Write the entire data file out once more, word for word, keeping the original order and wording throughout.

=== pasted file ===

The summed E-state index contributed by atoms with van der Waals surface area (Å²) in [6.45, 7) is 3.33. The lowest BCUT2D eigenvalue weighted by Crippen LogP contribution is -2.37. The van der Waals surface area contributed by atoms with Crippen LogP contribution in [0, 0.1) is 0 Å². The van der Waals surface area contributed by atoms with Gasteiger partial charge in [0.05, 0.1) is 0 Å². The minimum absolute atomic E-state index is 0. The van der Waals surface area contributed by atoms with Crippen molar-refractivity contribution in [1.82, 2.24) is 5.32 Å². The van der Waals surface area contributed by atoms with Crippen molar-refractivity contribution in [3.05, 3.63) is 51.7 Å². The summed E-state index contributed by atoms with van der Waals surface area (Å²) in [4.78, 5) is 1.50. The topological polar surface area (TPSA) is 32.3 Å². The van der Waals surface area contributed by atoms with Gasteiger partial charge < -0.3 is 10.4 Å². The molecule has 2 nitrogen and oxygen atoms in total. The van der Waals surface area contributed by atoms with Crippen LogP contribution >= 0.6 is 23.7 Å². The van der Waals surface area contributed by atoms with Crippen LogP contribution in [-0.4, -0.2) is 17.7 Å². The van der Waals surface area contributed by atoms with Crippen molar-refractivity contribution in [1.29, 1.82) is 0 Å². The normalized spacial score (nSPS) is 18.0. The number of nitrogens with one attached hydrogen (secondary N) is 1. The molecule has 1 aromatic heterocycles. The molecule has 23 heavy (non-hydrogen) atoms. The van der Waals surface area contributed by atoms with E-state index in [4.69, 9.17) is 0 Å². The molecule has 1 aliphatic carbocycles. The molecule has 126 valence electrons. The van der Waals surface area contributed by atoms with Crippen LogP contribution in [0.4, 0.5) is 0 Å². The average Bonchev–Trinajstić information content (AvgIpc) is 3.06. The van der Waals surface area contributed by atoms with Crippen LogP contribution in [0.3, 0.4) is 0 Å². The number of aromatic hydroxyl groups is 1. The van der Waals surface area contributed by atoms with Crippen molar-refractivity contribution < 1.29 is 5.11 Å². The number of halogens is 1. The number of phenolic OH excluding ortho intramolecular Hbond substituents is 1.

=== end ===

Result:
The summed E-state index contributed by atoms with van der Waals surface area (Å²) in [6.45, 7) is 3.33. The lowest BCUT2D eigenvalue weighted by Crippen LogP contribution is -2.37. The van der Waals surface area contributed by atoms with Crippen LogP contribution in [0, 0.1) is 0 Å². The van der Waals surface area contributed by atoms with Gasteiger partial charge in [0.05, 0.1) is 0 Å². The minimum absolute atomic E-state index is 0. The van der Waals surface area contributed by atoms with Crippen molar-refractivity contribution in [1.82, 2.24) is 5.32 Å². The van der Waals surface area contributed by atoms with Crippen molar-refractivity contribution in [3.05, 3.63) is 51.7 Å². The summed E-state index contributed by atoms with van der Waals surface area (Å²) in [4.78, 5) is 1.50. The topological polar surface area (TPSA) is 32.3 Å². The van der Waals surface area contributed by atoms with Gasteiger partial charge < -0.3 is 10.4 Å². The molecule has 2 nitrogen and oxygen atoms in total. The van der Waals surface area contributed by atoms with Crippen LogP contribution >= 0.6 is 23.7 Å². The van der Waals surface area contributed by atoms with Crippen LogP contribution in [-0.4, -0.2) is 17.7 Å². The van der Waals surface area contributed by atoms with Crippen molar-refractivity contribution in [1.29, 1.82) is 0 Å². The normalized spacial score (nSPS) is 18.0. The number of nitrogens with one attached hydrogen (secondary N) is 1. The molecule has 1 aromatic heterocycles. The molecule has 23 heavy (non-hydrogen) atoms. The van der Waals surface area contributed by atoms with E-state index in [4.69, 9.17) is 0 Å². The molecule has 1 aliphatic carbocycles. The molecule has 126 valence electrons. The van der Waals surface area contributed by atoms with Crippen LogP contribution in [0.4, 0.5) is 0 Å². The average Bonchev–Trinajstić information content (AvgIpc) is 3.06. The van der Waals surface area contributed by atoms with Crippen LogP contribution in [0.3, 0.4) is 0 Å². The number of aromatic hydroxyl groups is 1. The van der Waals surface area contributed by atoms with Crippen molar-refractivity contribution < 1.29 is 5.11 Å². The number of halogens is 1. The number of phenolic OH excluding ortho intramolecular Hbond substituents is 1.